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My Lords, I, too, thank my noble friend Lord Sandwich for providing us with the opportunity to debate managed migration. I shall concentrate my remarks on Jack Straw's speech in Lisbon two years ago and his comments on the need to improve conditions in the regions of origin. But before I do so, I should like to say a word or two about genuine refugees.
Through UNICEF and Centrepoint I have had the privilege of making the acquaintance of a few young people; for example, a young woman from Sierra Leone whose sister had been murdered by the rebel armies and a young man from Sierra Leone who had been abducted and kept in the jungle for several months. I have met other young people; for example, a young man from Afghanistan who had taken a photograph, I believe at the age of 14, of two members of the Taliban bullying an elderly woman. He was then knocked to the ground by the butts of their rifles. When they went to his home they found more film of a similar kind. It is important to bear in mind such young people.
I had the pleasure over several months of getting to know a young man from Kosovo. He exhibited quite clearly vulnerability, the potential to make a real contribution to a society and also the stress that asylum seekers can put on our overstretched services in London and the South East. He was an extraordinary young man. When we used to play chess together he usually beat me. At the end of the game he knew exactly what to say to make me feel better about losing. He usually said something along the lines of, "I so enjoyed playing with you". That did not in the least come across as patronising as it was so genuine coming from him. He was always immaculately turned out and well coiffed. He lived in a hostel.
There is a shortage of accommodation—and was particularly at that time—for these young people. Consequently, that young man lived in an emergency hostel for at least two months when the normal stay was about 10 days. He found it difficult to sleep at night. There was no quiet place in the hostel. The television room and the dining room were noisy. The young people were not allowed into the bedrooms until shortly before the bedtime hour. However, he was always polite towards me and always generous towards his fellow residents in the hostel. He had a mobile phone which he was happy to lend to other residents to play games on. The young man's father was a teacher in his home country. Perhaps he blurs into an economic migrant. I am not sure what were his reasons for coming to this country in the first place. He had extended leave to remain. But perhaps by the end of his stay he could have returned to his home country. However, I believe that he very much wanted to establish a family in this country and to train to work with computers. I know that if he did so, he would be a great contributor to our society.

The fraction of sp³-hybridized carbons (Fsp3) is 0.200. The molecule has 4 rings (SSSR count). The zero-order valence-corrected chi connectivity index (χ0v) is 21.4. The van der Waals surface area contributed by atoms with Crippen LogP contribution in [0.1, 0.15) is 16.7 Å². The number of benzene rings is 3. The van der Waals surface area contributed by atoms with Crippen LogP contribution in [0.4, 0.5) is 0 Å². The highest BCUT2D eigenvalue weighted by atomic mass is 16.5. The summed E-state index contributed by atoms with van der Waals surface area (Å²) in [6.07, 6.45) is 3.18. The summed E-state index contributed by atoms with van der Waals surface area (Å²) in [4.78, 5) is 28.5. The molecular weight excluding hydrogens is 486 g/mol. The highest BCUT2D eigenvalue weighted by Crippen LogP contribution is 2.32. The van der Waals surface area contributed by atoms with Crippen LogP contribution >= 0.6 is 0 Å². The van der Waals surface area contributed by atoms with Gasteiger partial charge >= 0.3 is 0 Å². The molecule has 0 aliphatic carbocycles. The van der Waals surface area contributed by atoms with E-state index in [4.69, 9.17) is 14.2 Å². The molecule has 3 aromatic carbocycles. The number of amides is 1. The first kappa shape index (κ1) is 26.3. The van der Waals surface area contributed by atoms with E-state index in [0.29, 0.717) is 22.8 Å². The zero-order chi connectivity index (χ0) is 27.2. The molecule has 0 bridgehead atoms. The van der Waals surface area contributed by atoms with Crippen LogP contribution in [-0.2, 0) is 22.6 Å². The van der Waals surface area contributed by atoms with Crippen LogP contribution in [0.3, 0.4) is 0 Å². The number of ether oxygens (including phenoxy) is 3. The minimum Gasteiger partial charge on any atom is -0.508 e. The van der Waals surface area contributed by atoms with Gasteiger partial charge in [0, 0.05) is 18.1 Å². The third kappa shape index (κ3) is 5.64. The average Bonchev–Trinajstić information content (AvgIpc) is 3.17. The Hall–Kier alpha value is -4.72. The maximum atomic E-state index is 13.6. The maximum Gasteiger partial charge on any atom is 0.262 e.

Such young people are vulnerable. They are alone and young in this country. They are susceptible to other people, perhaps in the hostel, who are not perhaps the best influence, and to other asylum seekers who are not perhaps the best influence. They are separated from their families and susceptible to those people. I hope that it is helpful to remember the genuine refugees.
I should like to discuss now trying to tackle the roots of the problem, as many other speakers have done, and of looking with vision to the global issues beyond our immediate concerns in this country. I should like to give an example. I have an information briefing paper from DfID on what it has been doing over the past four years in the Balkans. The document states:
"UK bilateral assistance to the Balkans over the last four years has been £153 million humanitarian aid and £62 million technical and financial assistance. The UK share of EC assistance over the same period was £1 billion".
United Kingdom assistance has been central in levering up an international aid effort in the Balkans that has had significant impact on stabilising the region, meeting immediate needs and laying the foundations for longer-term development.
The document continues by stating that four years ago,
"Kosovo was under federal military control and Kosovar Albanians were excluded from government and public service . . . There were 600,000 displaced persons and refugees across the region".
The document further states that two years later,
"750,000 Kosovar Albanians had resettled in Kosovo after being forcibly expelled in March 1999".
I see that I have come to the end of the time that is allotted to me to speak. That document provides a good example of what can be achieved with the right intervention. I should be grateful if the Minister could say what more DfID is doing on those lines.